Yesterday, like every Wednesday, a government control session was held in Congress. The script repeats itself. A member gets up, takes his page and reads a small text that minister questioned already knows because regulation requires that such questions are presented previously written. The minister of shift — dependent on subject matter — stands up and reads his answer. It is a longer intervention and rarely answers question posed. He tends to ramble with grandiloquence exposing data that demonstrate kindness of his management. So far everything is a bit tedious, but normal. The strange thing is that n congressman asks and, for that, he also reads. And so, attention!, minister closes Minidebaterespondiendo also with a text already written.
The issues raised by this soporific procedure are diverse. The first verse is about lack of memory of our politicians. Is it really that hard to memorize a simple question? The second casts a great doubt. Has minister written it or passed it from his cabinet? Only this second option explains blunt language, although correct, of an intervention lacking emotion and, refore, impossible to convince anyone. The third question is more pitiful. If member already has his written question, did he already know answer or did he not hear first answer? The fourth issue is most important, because if everything is in writing, in name of austerity and efficiency, his would be to register texts at conference table, publish se for citizens to know and save a lot of money in diets and transportation Of honourable Members. Nor would it be necessary for officials and, much less, transcribers. Why, if everything is already written before?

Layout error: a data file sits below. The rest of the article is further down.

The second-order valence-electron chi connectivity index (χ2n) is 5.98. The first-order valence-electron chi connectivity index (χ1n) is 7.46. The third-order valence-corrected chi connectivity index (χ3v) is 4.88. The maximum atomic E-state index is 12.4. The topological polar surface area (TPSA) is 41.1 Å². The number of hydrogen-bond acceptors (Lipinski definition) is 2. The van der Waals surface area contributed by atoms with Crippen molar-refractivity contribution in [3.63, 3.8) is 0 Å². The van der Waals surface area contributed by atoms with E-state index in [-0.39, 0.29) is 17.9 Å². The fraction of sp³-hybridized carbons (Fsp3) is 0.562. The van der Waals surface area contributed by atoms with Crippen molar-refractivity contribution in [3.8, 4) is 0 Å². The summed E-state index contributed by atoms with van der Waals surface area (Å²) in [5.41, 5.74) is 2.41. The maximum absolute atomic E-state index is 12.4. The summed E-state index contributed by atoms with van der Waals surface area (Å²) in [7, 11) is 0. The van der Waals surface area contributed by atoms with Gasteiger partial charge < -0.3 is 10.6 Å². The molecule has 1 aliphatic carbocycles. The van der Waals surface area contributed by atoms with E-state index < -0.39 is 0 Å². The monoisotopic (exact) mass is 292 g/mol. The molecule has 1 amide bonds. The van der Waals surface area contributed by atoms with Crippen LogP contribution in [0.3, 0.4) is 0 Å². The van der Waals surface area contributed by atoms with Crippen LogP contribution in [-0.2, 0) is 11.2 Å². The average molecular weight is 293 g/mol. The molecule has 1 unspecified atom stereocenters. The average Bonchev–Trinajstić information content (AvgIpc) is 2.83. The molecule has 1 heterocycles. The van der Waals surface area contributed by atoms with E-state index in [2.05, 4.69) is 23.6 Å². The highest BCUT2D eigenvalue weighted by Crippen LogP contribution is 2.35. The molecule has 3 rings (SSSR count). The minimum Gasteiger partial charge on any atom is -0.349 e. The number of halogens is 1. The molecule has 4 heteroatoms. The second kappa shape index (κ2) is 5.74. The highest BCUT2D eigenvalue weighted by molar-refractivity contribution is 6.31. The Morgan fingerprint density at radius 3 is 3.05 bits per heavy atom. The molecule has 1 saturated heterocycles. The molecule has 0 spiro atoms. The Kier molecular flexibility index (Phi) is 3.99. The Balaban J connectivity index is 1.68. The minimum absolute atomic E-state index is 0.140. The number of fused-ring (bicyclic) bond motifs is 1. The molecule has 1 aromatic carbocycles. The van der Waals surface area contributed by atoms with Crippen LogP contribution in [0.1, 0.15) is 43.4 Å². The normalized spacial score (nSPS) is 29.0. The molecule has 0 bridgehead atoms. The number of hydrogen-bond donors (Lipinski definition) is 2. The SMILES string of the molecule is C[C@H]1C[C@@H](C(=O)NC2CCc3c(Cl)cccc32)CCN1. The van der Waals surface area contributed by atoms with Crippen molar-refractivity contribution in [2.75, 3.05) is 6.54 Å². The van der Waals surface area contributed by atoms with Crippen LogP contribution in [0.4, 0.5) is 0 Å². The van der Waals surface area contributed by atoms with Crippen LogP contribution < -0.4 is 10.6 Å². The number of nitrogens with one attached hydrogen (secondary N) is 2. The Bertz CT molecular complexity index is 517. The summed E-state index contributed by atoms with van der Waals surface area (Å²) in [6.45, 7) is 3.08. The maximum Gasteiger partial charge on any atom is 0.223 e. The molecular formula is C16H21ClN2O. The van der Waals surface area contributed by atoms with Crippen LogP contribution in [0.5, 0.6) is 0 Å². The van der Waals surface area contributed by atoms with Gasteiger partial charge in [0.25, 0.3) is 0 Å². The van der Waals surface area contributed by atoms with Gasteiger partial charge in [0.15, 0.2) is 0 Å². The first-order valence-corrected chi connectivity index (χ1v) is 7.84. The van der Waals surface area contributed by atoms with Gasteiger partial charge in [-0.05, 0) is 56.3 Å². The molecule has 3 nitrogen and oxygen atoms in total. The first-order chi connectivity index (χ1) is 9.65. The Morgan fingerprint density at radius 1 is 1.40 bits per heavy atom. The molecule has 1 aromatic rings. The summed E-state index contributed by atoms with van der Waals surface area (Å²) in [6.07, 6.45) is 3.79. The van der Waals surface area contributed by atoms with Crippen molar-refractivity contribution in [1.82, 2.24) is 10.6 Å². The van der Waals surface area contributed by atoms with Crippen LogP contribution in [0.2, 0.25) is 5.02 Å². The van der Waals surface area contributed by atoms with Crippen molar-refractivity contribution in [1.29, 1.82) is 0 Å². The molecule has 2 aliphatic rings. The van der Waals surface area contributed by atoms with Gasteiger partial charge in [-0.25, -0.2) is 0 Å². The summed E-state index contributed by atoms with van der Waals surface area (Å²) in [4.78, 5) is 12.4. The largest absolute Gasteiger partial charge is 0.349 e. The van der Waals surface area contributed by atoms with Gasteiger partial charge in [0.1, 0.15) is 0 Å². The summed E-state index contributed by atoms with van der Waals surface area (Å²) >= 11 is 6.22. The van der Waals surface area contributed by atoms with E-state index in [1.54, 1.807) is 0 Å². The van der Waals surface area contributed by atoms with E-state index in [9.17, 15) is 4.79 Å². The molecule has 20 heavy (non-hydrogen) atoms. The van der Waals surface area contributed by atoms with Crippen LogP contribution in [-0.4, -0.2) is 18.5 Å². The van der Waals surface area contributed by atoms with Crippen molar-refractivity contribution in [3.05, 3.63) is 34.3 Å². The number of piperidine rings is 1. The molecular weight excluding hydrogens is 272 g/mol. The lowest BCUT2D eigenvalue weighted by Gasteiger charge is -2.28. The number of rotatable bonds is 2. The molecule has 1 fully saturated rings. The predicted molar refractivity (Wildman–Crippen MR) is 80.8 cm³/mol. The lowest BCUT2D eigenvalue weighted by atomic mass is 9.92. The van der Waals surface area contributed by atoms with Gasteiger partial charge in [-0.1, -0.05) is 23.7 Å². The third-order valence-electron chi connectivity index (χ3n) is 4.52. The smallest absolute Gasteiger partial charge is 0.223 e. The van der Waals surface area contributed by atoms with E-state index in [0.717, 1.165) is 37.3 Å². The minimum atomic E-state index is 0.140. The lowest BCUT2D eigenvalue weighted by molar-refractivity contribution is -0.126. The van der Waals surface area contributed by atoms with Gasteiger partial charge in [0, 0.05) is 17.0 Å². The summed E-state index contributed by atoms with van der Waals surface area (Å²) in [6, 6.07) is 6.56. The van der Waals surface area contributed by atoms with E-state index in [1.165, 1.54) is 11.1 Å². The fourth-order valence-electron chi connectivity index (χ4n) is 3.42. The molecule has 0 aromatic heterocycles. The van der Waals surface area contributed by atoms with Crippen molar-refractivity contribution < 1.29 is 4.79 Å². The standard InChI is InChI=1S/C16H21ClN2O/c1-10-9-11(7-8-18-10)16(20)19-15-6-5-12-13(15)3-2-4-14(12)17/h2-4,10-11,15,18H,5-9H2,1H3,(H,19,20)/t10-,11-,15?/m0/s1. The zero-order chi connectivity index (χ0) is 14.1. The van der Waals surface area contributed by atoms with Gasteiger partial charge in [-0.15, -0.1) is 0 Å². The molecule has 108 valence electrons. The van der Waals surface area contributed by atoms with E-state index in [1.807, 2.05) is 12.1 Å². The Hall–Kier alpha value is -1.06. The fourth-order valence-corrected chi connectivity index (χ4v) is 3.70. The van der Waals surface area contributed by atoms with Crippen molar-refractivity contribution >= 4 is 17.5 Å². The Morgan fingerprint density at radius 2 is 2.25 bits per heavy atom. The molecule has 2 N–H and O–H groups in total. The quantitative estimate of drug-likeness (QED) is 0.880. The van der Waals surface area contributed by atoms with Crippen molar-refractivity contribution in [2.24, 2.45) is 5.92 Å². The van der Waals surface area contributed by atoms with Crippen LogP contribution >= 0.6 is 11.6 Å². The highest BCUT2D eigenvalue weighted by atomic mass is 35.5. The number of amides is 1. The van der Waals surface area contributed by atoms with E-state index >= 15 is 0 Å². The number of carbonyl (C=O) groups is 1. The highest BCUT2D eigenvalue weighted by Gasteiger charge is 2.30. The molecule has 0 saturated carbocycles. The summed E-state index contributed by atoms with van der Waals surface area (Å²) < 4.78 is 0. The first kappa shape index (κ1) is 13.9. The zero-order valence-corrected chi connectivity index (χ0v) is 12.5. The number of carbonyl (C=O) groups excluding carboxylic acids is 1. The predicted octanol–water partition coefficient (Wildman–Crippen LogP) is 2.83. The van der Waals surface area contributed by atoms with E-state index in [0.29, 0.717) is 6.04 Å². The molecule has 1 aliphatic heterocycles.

This is not an anti-political attack, quite opposite. Parliamentarianism is center of public life and re have been great politicians and better speakers, able to convince with ir eloquence and ir arguments to ors. It doesn't matter that sometimes it is read. There is Barack Obama, who left nothing to improvisation, but who lived his speeches. The important thing is that politicians express mselves, exchange arguments and, now that we have so much audiovisual communication, take advantage of those moments to speak to political rival, but also to people. It is already said by experts in oratory: The important thing is to explain complex concepts in a simple way. and try to convince.
Just listen to nine-minute feminist discourse of Oprah Winfrey (undocumented) at this year's Golden Globe Gala to understand importance of oratory, value of knowing how to convey reasons and feelings in equal parts. Spain has had great speakers in politics. Today too, but y are scarce. Our education system despises this discipline. Neverless, a Spaniard, Antonio Fabregat, was crowned in 2015 as best university orator in world. It's not about our politicians becoming actors. It would suffice to exercise a little-instead of aiming at Masters to which y do not come-and learn to listen to be able to refute. They would at least raise level of citizen interest in politics. Of course, at worst, it's what y don't want.
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